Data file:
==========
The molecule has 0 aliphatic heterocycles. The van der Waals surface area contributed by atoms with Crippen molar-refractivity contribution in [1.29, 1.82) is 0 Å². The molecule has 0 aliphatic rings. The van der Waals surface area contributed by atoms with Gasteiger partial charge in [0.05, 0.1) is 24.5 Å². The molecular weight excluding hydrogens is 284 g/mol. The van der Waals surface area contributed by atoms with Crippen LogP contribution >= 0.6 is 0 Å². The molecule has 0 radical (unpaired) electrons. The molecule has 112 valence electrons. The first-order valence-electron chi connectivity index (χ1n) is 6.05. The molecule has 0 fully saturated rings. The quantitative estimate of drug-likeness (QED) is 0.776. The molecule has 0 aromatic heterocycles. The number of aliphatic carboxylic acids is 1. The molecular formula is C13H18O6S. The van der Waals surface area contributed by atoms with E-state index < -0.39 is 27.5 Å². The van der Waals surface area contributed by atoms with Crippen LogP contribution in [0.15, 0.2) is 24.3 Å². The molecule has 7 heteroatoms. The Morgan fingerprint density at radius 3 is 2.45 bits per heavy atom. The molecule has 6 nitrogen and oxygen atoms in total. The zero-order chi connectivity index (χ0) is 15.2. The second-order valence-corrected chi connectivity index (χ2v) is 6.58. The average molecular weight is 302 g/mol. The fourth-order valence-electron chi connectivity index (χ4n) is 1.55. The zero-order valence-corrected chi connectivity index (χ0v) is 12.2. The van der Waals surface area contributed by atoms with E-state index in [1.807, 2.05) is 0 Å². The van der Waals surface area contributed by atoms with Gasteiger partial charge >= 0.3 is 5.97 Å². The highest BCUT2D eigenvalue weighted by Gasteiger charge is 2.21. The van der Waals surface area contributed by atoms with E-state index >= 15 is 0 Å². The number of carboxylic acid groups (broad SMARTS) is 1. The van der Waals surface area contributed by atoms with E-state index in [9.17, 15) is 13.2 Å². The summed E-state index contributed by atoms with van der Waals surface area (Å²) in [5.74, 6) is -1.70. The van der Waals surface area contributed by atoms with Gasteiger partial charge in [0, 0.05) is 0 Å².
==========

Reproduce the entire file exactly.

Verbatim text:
The molecule has 0 aliphatic heterocycles. The van der Waals surface area contributed by atoms with Crippen molar-refractivity contribution in [1.29, 1.82) is 0 Å². The molecule has 0 aliphatic rings. The van der Waals surface area contributed by atoms with Gasteiger partial charge in [0.05, 0.1) is 24.5 Å². The molecular weight excluding hydrogens is 284 g/mol. The van der Waals surface area contributed by atoms with Crippen LogP contribution >= 0.6 is 0 Å². The molecule has 0 radical (unpaired) electrons. The molecule has 112 valence electrons. The first-order valence-electron chi connectivity index (χ1n) is 6.05. The molecule has 0 fully saturated rings. The quantitative estimate of drug-likeness (QED) is 0.776. The molecule has 0 aromatic heterocycles. The number of aliphatic carboxylic acids is 1. The molecular formula is C13H18O6S. The van der Waals surface area contributed by atoms with E-state index < -0.39 is 27.5 Å². The van der Waals surface area contributed by atoms with Crippen LogP contribution in [0.15, 0.2) is 24.3 Å². The molecule has 7 heteroatoms. The Morgan fingerprint density at radius 3 is 2.45 bits per heavy atom. The molecule has 6 nitrogen and oxygen atoms in total. The zero-order chi connectivity index (χ0) is 15.2. The second-order valence-corrected chi connectivity index (χ2v) is 6.58. The average molecular weight is 302 g/mol. The fourth-order valence-electron chi connectivity index (χ4n) is 1.55. The zero-order valence-corrected chi connectivity index (χ0v) is 12.2. The van der Waals surface area contributed by atoms with E-state index in [1.807, 2.05) is 0 Å². The van der Waals surface area contributed by atoms with Gasteiger partial charge >= 0.3 is 5.97 Å². The highest BCUT2D eigenvalue weighted by Gasteiger charge is 2.21. The van der Waals surface area contributed by atoms with E-state index >= 15 is 0 Å². The number of carboxylic acid groups (broad SMARTS) is 1. The van der Waals surface area contributed by atoms with E-state index in [9.17, 15) is 13.2 Å². The summed E-state index contributed by atoms with van der Waals surface area (Å²) in [5.74, 6) is -1.70. The van der Waals surface area contributed by atoms with Gasteiger partial charge in [0, 0.05) is 0 Å².